The cancer alternative? Myth of Reality? (Breast Cancer - herbs)
Does this work better for Breast Cancer than regular cancer treatments? Why are only drugs and chemo therapy recommended then?
Quote:Myth or reality?
The cancer alternative
Sunday, May 6th 2007
Cancer is fast becoming one of the leading causes of death in Trinidad and Tobago.
Minister of Health John Rahael recently announced that one in every three of the local population is affected by the disease at some point in their lives. And as if that weren't bad enough, recent reports claim that the global incidence of the disease will treble over the next 20 years.
Surgery, chemotherapy and radiation treatment are the traditional medical treatments used to fight cancer. But what if there were other ways, not just of fighting the disease, but of preventing its occurrence in the first place?
Rupert Banfield, a Trinidadian, was enjoying a cup of coffee in Barnes and Nobles, New York, USA, when he found a book about alternative cancer treatments. Since then, he has been a proponent of the "wonder foods" and the healthy lifestyle encouraged by practitioners of alternative medicine.
Banfield, who is in his eighties and in good health, swears by the book How to Fight Cancer and Win.
Written by William L Fischer, author of over a dozen books on natural healing, How to Fight Cancer and Win presents guidelines for "the successful treatment and prevention of cancer and other related health problems".
Most of the preventative measures endorsed by the book fall under the nutrition category.
In fact, Fischer devotes six chapters to nutrition's role in the maintaining good health.
He enthusiastically encourages the use of linseed oil, which he calls "the miracle fat", and golden bee pollen.
As strange as Fischer's advice may seem, many claim that his recommendations are grounded in fact and scientific research.
Dr Lionel Mayers, founder of Soul Mind Body Research Institute, spoke to the Sunday Express about the linseed oil (also known as flax seed) and cottage cheese formula recommended by Fischer:
"It sounds ludicrous ... but you have to understand the science of it."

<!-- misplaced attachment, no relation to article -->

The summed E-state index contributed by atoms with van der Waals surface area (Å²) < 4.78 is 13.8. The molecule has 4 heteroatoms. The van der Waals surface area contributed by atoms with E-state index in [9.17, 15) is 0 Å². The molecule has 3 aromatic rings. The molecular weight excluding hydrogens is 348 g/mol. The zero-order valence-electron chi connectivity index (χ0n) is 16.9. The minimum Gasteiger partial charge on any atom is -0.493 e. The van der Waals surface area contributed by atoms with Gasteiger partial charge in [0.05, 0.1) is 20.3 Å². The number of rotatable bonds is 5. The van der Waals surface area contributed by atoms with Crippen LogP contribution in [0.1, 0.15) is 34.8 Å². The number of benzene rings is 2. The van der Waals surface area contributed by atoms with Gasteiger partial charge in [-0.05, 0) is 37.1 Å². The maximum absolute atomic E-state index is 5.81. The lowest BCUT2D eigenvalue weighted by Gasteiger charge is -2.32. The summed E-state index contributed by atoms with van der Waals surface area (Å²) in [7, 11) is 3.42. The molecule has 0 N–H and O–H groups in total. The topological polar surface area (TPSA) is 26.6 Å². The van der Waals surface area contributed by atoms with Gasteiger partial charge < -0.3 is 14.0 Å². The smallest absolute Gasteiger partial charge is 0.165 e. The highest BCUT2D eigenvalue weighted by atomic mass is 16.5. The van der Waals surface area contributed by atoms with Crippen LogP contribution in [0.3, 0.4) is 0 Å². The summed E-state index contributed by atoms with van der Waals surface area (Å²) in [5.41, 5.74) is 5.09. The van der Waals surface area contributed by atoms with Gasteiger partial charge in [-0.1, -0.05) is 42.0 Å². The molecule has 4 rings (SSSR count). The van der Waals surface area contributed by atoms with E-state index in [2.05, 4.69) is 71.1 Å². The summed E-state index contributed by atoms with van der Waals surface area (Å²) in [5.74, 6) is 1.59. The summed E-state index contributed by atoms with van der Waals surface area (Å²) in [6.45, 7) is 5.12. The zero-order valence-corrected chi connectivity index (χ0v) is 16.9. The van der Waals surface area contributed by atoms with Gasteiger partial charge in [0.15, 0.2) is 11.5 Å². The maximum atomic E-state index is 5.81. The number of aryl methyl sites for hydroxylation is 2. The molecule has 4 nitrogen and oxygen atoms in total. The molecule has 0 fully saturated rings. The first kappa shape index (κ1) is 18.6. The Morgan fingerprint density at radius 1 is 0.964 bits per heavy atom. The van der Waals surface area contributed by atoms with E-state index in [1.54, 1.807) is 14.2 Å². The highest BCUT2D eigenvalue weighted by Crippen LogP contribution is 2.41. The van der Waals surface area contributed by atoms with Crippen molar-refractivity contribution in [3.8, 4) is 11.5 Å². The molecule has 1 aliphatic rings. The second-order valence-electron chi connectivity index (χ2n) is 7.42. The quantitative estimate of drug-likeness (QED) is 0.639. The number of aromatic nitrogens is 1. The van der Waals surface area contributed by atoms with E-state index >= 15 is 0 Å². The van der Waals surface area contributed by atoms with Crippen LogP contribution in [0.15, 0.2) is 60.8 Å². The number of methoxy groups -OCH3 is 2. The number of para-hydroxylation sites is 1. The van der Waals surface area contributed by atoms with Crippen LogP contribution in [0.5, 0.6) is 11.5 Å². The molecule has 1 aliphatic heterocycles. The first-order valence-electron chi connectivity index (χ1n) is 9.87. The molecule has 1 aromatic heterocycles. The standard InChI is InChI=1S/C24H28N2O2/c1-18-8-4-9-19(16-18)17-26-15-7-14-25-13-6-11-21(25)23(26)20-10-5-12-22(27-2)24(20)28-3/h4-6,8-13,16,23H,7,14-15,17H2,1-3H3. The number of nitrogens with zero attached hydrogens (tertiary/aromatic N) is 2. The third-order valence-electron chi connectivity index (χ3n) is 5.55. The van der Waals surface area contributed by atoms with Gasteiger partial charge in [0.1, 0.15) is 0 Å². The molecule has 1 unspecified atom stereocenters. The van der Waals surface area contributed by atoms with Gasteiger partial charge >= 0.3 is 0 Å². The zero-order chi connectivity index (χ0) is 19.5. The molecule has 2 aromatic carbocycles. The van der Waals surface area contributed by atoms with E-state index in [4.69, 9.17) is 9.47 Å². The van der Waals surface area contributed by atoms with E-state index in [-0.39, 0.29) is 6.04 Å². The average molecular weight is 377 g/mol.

Launching into a long and technical exposition on the subject, Mayers explained that the mixture produced an "electron-rich" oil, which once it got into the cell would attract oxygen.
"Oxygen and cancer don't agree," he said.
Fischer also speaks about the emotional aspects of the fight against cancer. Quoting Dr O Carl Simonton of the Cancer Counselling and Research Centre in Dallas, Texas, Fischer writes:
"... Cancer ... will flourish in a body whose owner is in a state of deep despair."
He extends that train of thought even further by claiming that "psychological mind power can be consciously activated to battle and conquer the disease."
The means by which this is done is called "visualisation therapy". During this treatment, patients use "positive imaging" to fight the malignant cancer cells.
Mayers explained that patients can be taught to hypnotise themselves into a positive mood.
Catharsis, he said is also important. "They need to let go of all the stuff that went on in their life, before they can start to heal."
He drove his point home with the analogy that "people who have cancer are sometimes mentally constipated".
The techniques, diets and lifestyle habits proposed by Fischer are many and varied. He writes that any choices made should be informed by the type of cancer and the advice of a medical practitioner.
But do these alternative techniques work? James Thomas*, who suffered from prostate cancer, says that they do.
Thomas says his treatment included colon cleansing, detoxification, reoxygenation, and a complete change of diet to fruits and vegetables.
"That was two years ago," he told the Sunday Express, "and I was successfully treated for my ailment."
Mayers claims that if natural medicine were used to treat all cancer cases, most would be successful. He says that he has seen many cases cured by oxygenation and positive lifestyle changes.
"If the techniques preached by men like Fischer are so successful, why aren't they more widely accepted?" I ask.
Mayers laughs. "That's another long story," he says.
*name was changed to protect the identity of the person.